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Let's start with the good news. When it comes to the percentage of companies that experienced an attack or security incident, the number continues to decline; 46 percent versus last year's 53 percent. And while you may have noticed that there are roughly 100 fewer respondents this time around, it is not likely enough to account for the decline percentage-wise.

If one theme emerges from this year's survey, it is that the face of security is changing drastically after some hard lessons learned.

Since it's now viewed as an integral part of what it means to setup an environment, administrators and other IT professionals are becoming savvier at ensuring security on a regular basis. The weak point, as is so often the case, remains the non-IT savvy individual.

That said, one of the more disturbing revelations is the fact that the number of security incidents saw an unusual jump in the "more than 10" category, rising from 9 percent for last year to a whopping 26 percent this year. This increase means that quite a few companies were seeing "repeat business" from attacks. As to why, one can only guess as to the specifics.

Fox in the Hen House?

A few theories include internal espionage, not determining the true cause of attacks and not keeping antivirus and/or other detection tools current. Given that there was a 4 percent increase in the number of companies that thought insiders didn't account for any of their breaches, this particular aspect may be OK to eliminate. That, or insiders are getting better at covering their tracks. Additionally, the actual cost of insider attacks may not be as visible as other types since they often target intellectual property and private information such as blueprints, source code, customer databases and the like.

Nonetheless, the insider threat can't be dismissed. Some attack types are on the wane -- sabotage weighed in at 4 percent -- while insider abuse of the Net access saw a sharp increase to 59 percent. Awareness programs are the ideal method to address this. Given the lack of training, however, it's not surprising to see this statistic rank rather high.

Website defacements, virus attacks and DoS attacks, normally the things that make news, remain relatively low on the attack scale. The survey included new categories of attacks including phishing, DNS exploitation, sniffing, bots and theft of customer/employee data.

As time progresses, the inclusion of newer attacks should help narrow down the prominence of certain attacks and the likelihood of others. I believe this will help security individuals determine where the greatest risk is for an attack or policy violation.

One of the most interesting drops was in the percentage of website incidents. Last year over 59 percent experienced 10 incidents or more against their website. This year, that number plummeted down to 2 percent!

This is a major achievement. Either we're getting better at securing our websites (this would include front-end as well as back-end) or they are losing their attack appeal. While I suspect both are part of the equation, I do believe that the front-door attack is starting to go by the wayside and we're seeing more sophisticated attacks against companies via social engineering and other stealthier methods.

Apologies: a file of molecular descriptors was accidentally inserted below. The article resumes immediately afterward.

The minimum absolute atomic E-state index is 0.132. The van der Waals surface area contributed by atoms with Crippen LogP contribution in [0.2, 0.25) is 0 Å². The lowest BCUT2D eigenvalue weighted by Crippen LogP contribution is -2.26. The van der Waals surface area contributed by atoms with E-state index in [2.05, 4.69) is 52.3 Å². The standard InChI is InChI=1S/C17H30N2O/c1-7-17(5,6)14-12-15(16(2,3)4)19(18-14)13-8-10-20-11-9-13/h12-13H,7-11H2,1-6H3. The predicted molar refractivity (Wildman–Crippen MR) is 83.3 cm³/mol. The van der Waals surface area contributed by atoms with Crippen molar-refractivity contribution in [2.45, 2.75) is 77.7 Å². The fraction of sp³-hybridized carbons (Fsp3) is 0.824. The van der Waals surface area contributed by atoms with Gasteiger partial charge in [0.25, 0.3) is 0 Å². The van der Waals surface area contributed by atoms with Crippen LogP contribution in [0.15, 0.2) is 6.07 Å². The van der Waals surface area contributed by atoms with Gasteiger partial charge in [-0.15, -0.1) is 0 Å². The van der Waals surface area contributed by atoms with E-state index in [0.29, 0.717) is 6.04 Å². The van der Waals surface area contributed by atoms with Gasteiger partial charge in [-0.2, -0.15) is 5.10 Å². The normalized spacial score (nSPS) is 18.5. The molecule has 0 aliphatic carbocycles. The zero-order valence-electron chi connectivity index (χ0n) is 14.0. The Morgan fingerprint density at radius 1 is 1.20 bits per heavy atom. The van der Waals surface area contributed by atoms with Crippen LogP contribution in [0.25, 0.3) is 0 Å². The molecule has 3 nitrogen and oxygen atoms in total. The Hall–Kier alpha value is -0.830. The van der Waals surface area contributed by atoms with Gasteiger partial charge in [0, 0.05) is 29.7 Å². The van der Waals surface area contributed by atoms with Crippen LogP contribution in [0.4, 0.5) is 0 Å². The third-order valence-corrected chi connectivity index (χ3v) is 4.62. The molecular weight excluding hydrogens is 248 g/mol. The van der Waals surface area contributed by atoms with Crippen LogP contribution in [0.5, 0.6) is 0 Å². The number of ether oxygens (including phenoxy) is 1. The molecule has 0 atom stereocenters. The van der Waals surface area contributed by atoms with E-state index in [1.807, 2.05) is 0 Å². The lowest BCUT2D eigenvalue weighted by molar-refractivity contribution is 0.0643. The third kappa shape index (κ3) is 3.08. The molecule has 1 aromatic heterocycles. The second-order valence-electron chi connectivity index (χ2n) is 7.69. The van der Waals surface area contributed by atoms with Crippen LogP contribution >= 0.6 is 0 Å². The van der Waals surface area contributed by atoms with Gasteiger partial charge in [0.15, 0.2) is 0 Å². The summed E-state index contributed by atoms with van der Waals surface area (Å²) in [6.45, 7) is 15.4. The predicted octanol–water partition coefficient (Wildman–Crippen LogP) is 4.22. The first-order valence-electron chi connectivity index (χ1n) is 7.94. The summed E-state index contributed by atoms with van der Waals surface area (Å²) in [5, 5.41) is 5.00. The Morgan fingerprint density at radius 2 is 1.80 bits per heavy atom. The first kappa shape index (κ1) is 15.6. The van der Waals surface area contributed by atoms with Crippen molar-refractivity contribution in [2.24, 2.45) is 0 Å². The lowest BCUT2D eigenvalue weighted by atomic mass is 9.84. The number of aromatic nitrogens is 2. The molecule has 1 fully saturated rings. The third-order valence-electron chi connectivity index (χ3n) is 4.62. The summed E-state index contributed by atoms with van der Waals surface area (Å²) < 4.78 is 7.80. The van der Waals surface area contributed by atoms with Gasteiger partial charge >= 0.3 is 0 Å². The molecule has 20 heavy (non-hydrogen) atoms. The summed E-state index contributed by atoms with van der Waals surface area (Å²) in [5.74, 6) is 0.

Additionally, these attacks were not specifically targeted or at least not believed to be so. When asked, the majority of respondents, 67 percent, simply didn't know, compared to the 28 percent that were aware. This is a figure to continue watching as attacks become more targeted.

Your Business in the Crosshairs

Malware developers are adding specificity to their efforts, increasingly opting to strike surgically than employ often fruitless shotgun approaches. Comparatively, mass attacks are not as effective and do not necessarily generate a specific financial gain. Attacks are no longer motivated by "because it was there" sort of ideals. Rather, today's attacker is more likely to think, "How much can I scam out of this?"

So how much did these attacks cost companies? Unfortunately, we saw a jump and an interesting one at that.

Last year, 313 respondents said that attacks costs them over $52 million. This year, 194 admitted that attacks cost them over $66 million.

This would represent a substantial increase but given that the major security infraction was due to inappropriate Web surfing, it's likely that a lot of it was tied to loss of employee productivity and phishing/bot attacks.

Yet the biggest chunk of attack costs was attributed to financial fraud. It would be interesting to see how much additional money was lost on an individual basis and study its impact on companies in terms of lost productivity due to employees dealing with personal issues.

This was also the first year that viruses or other attacks weren't at the top of the pile. In fact, last year, financial fraud only accounted for $6 million in costs. That figured ballooned to $21 million this year, earning it the top spot.

The fact that the virus was dethroned may also indicate that we're getting better at containing malware before it gets too far out of hand. Yes, we can all agree that virus infections can and will occur, but they do not have to deliver the network debilitating effects of the I Love You virus of 2000, for example. Even so, we are nowhere near the point where we can count viruses out, and so vigilance, as always, is recommended.

Look out for Part 3 where we delve into how businesses are protecting their networks.

This article was first published on EnterpriseITPlanet.com.